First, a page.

stdio.h is standard, but you should use
    #include <stdio.h>

    > #include "process.h"


    That's a non-standard header.

    > int main(int argc, char* argv[])
    > {
    > FILE *fp;
    >
    > // Criando uma aplicação
    > //Open a File teste.txt
    > fp = fopen("teste.txt", "w");


    You should check whether the fopen() call failed. It's not a big deal
    in a toy program like this, but keep it in mind.

    > //Print the
    > fprintf( fp, "Size of Argc:%d\n", argc );


    You're printing the value of argc, not its size.

    C identifiers are case-sensitive; argc and Argc could be two distinct
    entities. Don't develop the habit of arbitrarily capitalizing
    identifiers, even for output.

    > int y = MemorySize(argv);


    There is no MemorySize function in standard C. I don't know what
    it's supposed to do.

    > //int y = sizeof(*argv);


    sizeof(*arg) is simply the size in bytes of what argv points to; since
    argv is a char**, sizeof(*argv) is the same as sizeof(char*). I don't
    see how this information is of any use to you in this program.

    > fprintf( fp, "Size of Argv: %d\n", y );
    > int x = sizeof(argc);
    > for (int i = 0; i<= y; i++)
    > {
    > fprintf(fp, "i:%d - %s\n", i, argv);
    > }


    What you want is the *value* of argc, not it size (argc, not
    sizeof(argc)).

    > fclose(fp);
    > system("type teste.txt");


    You're assuming there's a command called "type". There may not be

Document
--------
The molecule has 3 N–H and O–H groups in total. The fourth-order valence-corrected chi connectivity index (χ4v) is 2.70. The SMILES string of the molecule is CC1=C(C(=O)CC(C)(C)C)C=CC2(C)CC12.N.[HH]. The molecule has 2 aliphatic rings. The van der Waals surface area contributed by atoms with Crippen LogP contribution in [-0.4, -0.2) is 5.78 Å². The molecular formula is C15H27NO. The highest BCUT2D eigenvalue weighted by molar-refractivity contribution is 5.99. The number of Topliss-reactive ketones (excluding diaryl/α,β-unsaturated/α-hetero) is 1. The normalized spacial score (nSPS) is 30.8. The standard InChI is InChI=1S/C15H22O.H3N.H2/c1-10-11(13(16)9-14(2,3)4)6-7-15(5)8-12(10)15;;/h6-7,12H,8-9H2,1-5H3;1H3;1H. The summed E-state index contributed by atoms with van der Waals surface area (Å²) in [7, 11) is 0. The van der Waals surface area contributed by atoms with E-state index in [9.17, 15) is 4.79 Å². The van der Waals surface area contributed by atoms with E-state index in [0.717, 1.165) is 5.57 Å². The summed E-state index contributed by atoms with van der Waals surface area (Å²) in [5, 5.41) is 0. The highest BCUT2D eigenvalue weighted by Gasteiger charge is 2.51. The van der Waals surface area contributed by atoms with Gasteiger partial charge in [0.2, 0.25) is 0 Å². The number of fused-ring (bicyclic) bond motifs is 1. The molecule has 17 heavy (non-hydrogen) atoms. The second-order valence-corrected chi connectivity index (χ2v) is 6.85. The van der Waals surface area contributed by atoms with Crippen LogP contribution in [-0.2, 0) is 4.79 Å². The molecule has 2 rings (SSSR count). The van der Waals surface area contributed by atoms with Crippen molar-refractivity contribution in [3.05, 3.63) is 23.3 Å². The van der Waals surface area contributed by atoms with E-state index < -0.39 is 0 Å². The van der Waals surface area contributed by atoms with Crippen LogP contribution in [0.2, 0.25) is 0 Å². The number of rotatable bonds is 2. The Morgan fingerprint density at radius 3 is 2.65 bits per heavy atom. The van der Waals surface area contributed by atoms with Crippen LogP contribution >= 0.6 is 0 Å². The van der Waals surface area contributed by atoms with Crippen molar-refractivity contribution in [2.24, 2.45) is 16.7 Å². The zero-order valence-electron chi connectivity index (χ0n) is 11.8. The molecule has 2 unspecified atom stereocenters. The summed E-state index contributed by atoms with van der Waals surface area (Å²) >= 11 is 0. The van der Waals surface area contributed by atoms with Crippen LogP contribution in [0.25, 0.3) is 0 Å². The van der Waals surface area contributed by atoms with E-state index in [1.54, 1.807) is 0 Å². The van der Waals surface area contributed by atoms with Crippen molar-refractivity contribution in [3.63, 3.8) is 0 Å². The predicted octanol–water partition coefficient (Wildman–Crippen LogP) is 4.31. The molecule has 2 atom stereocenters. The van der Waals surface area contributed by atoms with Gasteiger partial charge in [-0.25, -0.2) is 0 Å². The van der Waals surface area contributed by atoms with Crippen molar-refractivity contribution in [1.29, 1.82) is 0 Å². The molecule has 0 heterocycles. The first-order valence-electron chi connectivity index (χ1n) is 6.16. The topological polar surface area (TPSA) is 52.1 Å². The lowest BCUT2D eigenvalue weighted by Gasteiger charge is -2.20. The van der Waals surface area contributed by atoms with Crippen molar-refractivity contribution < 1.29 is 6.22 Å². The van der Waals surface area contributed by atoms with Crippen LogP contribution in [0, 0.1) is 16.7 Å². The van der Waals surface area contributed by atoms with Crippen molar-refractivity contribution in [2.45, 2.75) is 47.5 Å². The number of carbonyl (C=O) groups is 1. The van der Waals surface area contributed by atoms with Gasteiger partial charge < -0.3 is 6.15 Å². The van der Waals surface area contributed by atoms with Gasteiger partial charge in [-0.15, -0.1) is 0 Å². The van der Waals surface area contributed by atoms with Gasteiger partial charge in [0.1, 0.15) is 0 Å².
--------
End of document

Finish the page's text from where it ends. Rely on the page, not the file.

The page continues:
such a command (or there might be a "type" command that does something
    entirely different).

    You could just write to stdout, but then you wouldn't also get the
    "teste.txt" file. If you want your program to be portable, you can
    write to "teste.txt" as you do here, then read it and write its
    contents to stdout. Or you could write each line of output both to fp
    and to stdout.

    > return 0;
    > }


    Incidentally, your program uses a number of features that are specific
    to C99. That's fine if you're using a compiler that supports C99, or
    at least enough of it for your purposes, but be aware that it could
    make your program difficult to port to other systems and
    implementations.

    --
    Keith Thompson (The_Other_Keith) <http://www.ghoti.net/~kst>
    San Diego Supercomputer Center <*> <http://users.sdsc.edu/~kst>
    "We must do something. This is something. Therefore, we must do this."
    -- Antony Jay and Jonathan Lynn, "Yes Minister"
     
    Keith Thompson, Aug 23, 2007
    #4
  5. Romulo Carneiro wrote:
    > Hi,
    > I'm programming in Windows XP and i'm trying to get all arguments of
    > some application, but i only have gotten five argv. When i put more
    > then five(5), it didn't display.
    > =>Input Command Line:
    > Argumentos.exe MyName Arg_1 Arg_2 Arg_3 Arg_3 Arg_4 Arg_5 Arg_6
    >
    > =>output of my program:
    > Size of Argc:8
    > Size of Argv: 4
    > i:0 - Argumentos.exe
    > i:1 - MyName
    > i:2 - Arg_1
    > i:3 - Arg_2
    > i:4 - Arg_3


    [OP's code at EOM]

    Please examine the following. It is not bulletproof, so some may carp,
    but most of the salient points are addressed. Please note the difference
    in the headers included.

    #include <stdio.h>
    #include <stdlib.h>


    int main(int argc, char *argv[])
    {
    FILE *fp;

    if (!(fp = fopen("teste.txt", "w"))) {
    fprintf(stderr,
    "Could not open teste.txt for output.\nQuitting\n");
    exit(EXIT_FAILURE);